Page:Black's Law Dictionary (Second Edition).djvu/915

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PLOW-LAND. A quantity of land “not of any certain content, but as much as E plow can, by course of husbandry, plow in a year." Co. Lltt. U911.

PLOW-MONDAY. twelfth-day.

The Monday after

PLOW-SILVER. Money formerly paid by some tenants, in lieu of service to plow Llie lord's lands.

PLUMBATURA. Lat. In the civil law. Soldering. Dig. 6. 1. 23, 5.

PLUMBUM. Lat. In the civil law. Lead. Dig. 50, 16, 2-12,, 2

PLUITDEIL, 1;. The most common meaning of the Leiin "to plunder" is to take prop- erty from persons or pluces by open force, i1.ud this may be in couise of a l.i\vi'ul war, or by unlawful hostility, as in the case of pi- rates or bundittl. But in another and very common nieanuig, though in some degree lig- LlI'fltl\e, it is used to express the idea of taking property from a person or place, without just right, but not expressing the nature or quniity of the wrong done. Garter v.\\s. 16 Pick. (1\.[.ass.) 9; U. S. v. Stone (0. G. 8 Fed. 2&6; U. S. v. Pitiuan, 27 Fed. Cas. 640.

PLUITDER, in. Personal property belonglng to an enemy, captured and on land; booty. Also the act of seizing such propeity. See Boon; Pnizn.

PLUNDERAGE. In maritime law. The emlieuieinent of goods on board of a ship is so called.

PLIIRAL. Containing more than one; consisting of or designating two or more. Webster.

—PlIu'n1 marriage. See Msizizusn.

Plui-alii nuniex-nu est duobnn contenhis. 1 Rollo, 476. The plural number is s-itisfied by two.

PLURALIST. One that holds more than one ecclesiastical bencfice, with cure of souls.

PLURALITER. 12:8. arg.

In the plural. 10 East,

PLURALITY. In the law of elections. The excess of the votes cast for one concil- datc o\er those cast for any other. Where there are only two candidates, he who receives the greater number of the votes cast is said to have :1 nmjnrity: when there are more than two competitors for the same office, the person who receives the greatest numlier of votes has a plurality, but he has not a majority unless he receives a greater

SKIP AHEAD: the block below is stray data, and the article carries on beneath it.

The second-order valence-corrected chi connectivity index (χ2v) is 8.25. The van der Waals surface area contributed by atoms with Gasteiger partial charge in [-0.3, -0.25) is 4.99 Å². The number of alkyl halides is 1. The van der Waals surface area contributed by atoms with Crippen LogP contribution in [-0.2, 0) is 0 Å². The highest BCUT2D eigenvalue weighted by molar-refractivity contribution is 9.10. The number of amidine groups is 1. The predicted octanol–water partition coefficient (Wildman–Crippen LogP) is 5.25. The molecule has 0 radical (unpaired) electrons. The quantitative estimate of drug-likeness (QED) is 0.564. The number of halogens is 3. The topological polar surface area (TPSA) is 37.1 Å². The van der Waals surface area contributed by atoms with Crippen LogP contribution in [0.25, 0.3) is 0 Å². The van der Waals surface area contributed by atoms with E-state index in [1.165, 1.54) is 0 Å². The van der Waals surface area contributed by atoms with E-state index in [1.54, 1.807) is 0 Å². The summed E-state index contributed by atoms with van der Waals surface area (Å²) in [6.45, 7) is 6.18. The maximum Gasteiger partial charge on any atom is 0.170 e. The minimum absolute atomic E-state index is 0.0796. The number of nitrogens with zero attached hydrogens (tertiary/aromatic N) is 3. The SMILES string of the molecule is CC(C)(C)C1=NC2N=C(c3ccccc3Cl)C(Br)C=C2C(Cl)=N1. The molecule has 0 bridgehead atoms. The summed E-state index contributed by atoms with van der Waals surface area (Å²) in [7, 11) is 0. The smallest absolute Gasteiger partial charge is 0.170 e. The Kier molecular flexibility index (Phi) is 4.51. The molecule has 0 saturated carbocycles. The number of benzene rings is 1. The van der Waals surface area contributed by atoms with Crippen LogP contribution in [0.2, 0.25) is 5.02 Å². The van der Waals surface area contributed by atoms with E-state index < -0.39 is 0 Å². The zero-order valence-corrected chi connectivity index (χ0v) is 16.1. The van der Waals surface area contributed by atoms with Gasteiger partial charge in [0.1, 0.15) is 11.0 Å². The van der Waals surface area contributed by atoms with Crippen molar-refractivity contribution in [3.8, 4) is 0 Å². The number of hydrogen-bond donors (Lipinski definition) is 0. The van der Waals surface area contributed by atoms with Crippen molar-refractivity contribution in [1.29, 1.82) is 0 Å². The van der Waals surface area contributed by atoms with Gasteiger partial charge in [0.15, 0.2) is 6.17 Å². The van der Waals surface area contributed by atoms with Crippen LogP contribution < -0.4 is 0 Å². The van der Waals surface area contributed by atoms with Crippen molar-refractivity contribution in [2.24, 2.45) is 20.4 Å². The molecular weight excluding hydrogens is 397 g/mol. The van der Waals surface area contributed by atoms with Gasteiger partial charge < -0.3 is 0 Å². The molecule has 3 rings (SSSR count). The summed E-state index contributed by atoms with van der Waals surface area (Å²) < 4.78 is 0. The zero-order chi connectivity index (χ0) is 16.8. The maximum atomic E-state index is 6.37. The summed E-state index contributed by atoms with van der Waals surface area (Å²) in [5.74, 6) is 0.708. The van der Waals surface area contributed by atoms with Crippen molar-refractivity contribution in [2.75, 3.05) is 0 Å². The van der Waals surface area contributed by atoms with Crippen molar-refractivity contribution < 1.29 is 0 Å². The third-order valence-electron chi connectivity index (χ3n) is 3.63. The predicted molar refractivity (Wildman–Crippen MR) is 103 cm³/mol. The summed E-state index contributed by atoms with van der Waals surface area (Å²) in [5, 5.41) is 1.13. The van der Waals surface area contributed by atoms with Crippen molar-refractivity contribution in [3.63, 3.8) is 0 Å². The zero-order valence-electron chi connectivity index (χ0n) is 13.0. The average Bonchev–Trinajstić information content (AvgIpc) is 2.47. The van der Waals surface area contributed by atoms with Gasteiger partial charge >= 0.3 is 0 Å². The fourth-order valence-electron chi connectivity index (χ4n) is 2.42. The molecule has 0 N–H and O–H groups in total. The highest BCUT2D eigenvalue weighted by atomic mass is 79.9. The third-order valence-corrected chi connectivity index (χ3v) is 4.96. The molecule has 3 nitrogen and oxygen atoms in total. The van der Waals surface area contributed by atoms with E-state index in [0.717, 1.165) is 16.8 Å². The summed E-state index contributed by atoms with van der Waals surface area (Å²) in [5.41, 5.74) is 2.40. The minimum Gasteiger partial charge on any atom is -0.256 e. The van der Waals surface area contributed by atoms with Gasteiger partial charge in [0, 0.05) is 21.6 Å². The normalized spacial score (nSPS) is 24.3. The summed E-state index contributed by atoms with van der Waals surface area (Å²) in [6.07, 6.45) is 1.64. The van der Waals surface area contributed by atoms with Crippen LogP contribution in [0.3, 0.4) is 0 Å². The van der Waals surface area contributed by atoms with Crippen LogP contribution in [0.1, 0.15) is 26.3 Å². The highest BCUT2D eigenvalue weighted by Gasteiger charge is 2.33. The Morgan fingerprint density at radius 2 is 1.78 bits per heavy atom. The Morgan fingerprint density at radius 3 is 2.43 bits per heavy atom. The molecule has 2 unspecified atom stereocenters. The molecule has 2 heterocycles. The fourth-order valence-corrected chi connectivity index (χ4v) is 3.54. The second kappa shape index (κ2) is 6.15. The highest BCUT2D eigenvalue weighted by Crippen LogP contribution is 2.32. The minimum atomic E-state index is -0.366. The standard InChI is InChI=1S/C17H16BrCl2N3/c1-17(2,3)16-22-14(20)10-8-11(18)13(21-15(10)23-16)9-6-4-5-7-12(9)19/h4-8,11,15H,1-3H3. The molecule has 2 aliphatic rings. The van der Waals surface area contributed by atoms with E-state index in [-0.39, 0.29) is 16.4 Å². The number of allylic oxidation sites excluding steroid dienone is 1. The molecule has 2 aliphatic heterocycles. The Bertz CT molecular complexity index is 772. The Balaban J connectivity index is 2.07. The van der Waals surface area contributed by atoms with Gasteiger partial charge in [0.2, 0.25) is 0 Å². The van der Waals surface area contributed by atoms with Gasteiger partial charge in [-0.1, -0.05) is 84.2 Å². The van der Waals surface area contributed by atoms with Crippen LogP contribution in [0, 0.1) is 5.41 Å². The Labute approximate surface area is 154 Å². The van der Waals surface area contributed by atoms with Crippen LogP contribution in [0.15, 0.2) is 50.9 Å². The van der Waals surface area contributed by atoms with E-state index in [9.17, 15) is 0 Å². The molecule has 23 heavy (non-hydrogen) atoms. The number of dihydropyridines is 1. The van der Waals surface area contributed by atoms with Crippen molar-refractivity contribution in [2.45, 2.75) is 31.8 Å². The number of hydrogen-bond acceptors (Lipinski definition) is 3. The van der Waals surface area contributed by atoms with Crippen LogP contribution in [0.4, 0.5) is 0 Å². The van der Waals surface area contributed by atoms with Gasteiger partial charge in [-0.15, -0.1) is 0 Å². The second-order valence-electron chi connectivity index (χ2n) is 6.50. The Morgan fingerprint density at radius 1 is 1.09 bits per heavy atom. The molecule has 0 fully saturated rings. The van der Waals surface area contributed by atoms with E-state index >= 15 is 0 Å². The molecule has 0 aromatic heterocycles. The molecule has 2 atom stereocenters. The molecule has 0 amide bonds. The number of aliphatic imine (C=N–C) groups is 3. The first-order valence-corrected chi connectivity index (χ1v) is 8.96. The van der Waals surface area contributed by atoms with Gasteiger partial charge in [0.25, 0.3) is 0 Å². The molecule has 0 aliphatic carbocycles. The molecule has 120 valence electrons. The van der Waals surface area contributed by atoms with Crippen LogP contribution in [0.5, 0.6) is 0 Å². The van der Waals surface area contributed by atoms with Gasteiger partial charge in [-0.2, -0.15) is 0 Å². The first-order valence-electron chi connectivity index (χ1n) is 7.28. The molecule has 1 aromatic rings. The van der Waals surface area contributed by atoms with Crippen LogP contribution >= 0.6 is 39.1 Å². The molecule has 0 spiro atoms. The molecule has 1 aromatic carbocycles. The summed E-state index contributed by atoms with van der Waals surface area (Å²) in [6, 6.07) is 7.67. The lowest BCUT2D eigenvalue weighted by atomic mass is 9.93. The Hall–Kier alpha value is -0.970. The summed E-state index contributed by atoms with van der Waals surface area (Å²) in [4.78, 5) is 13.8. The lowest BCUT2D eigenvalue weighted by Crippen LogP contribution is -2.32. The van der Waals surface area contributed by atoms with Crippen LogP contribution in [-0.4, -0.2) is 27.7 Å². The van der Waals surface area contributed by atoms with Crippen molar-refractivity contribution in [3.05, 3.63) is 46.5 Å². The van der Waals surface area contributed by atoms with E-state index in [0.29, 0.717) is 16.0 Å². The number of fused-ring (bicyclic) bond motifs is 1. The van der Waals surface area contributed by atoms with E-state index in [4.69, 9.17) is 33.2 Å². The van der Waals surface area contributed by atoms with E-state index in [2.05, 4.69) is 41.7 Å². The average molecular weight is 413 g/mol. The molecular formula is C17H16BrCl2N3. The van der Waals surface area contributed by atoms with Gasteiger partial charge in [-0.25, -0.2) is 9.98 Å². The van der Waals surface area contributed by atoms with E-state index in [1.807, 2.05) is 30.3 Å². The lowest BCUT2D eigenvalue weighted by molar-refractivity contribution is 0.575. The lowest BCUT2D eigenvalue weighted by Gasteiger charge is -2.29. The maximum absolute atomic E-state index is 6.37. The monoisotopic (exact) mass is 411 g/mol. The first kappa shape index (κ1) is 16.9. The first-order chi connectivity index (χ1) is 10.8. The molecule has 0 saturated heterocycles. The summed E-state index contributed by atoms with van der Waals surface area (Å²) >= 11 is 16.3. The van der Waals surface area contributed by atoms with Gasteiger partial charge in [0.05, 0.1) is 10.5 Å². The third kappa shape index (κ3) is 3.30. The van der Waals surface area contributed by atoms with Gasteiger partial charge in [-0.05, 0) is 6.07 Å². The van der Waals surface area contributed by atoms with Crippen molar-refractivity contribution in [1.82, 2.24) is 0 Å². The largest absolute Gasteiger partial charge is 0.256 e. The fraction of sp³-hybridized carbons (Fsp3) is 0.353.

number of votes than those cast for all his competitors combined.

in ecclesiastical law, “plurality" means the holding two, three, or more benefices by the same incumbent; and he is called a “plurallst." 1'lui-alities ure now abolished, except in certain cases. 2 Steph. Comm. 691, (192.

Pliu-es coluzredes Hint quasi in-nun cm-pus pi-opter unitatem jun-is quod ha.- bent. Co. Litt. 163. Several co-heirs are, as it were, one body, by l‘(."..lB0l.‘i of the unity of right which they possess.

Plni-es pin-ticipes snnt quasi unuin enrpus, in on quad nnnm jru habent. Ca. Litt. lb}. Sei erai parceners are as one body, in that they have one right.

PLURIES. Lat. Often; frequently. When an original and alias writ have been issued and proved ineffectual, a third writ, called a “pluiies writ," may frequently be issued. It is to the same effect as the two former, except that it contains the words, “as we have often commanded you." ("stout plurics prr1.'cepinma,") after the usual com-

mencement, "We command you." 3 Bl. Comm. 283; Archb. P1‘. 585. PLURIS PETITIO.}} Lat. In Scotch

practice. A demand of more than is due. Bell.

Plus exempln qniun pecoatn nocent. Examples hurt more than crimes.

Plus peecnt author qniun actor. The originator or iustigutor of a ciime is a worse offender than the actual perpetiutor of it. 5 Coke, 990,. Applied to the crime of subornation of perjury. Id.

PLUS PETITIO.}} In Roman law. A phrase denoting the offense of claiming more than was j ast in one's pleadings. This more might be claimed in four different respects, vi’/.: (1) Re, i. e., in amount, (e. 9., till for £5 ;) (2) loco, 4. e.. in place, (e. 9., delivery at some place more dliiicult to effect than the place specified ;) (3) tcmpore, 4. 2.. in time, (c. 9., claiming payment on the 1st of Au- gust of what is not due till the 1st of Septembei':) and (4) comm, i. e., in quality, (c. 9., claiming a dozen of champagne, when the conti.\ct was only for a dozen of wine generally.) Prior to Justinlan’s time, this offense was in general fatal to the action; but, under the legislation of the emperors Zeno and Justin- ian, the offense (if re, loco, or causa) exposed the party to the payment of three times the dam-a,':e, if any, sustained by the other side, and (if tcmpore) obliged him to postpone his action for double the time, and to pay the costs of his first action before commencing a second. Brown.

Plus valet consnetndo quain cuncelsio.

Custom is more powerful than grant.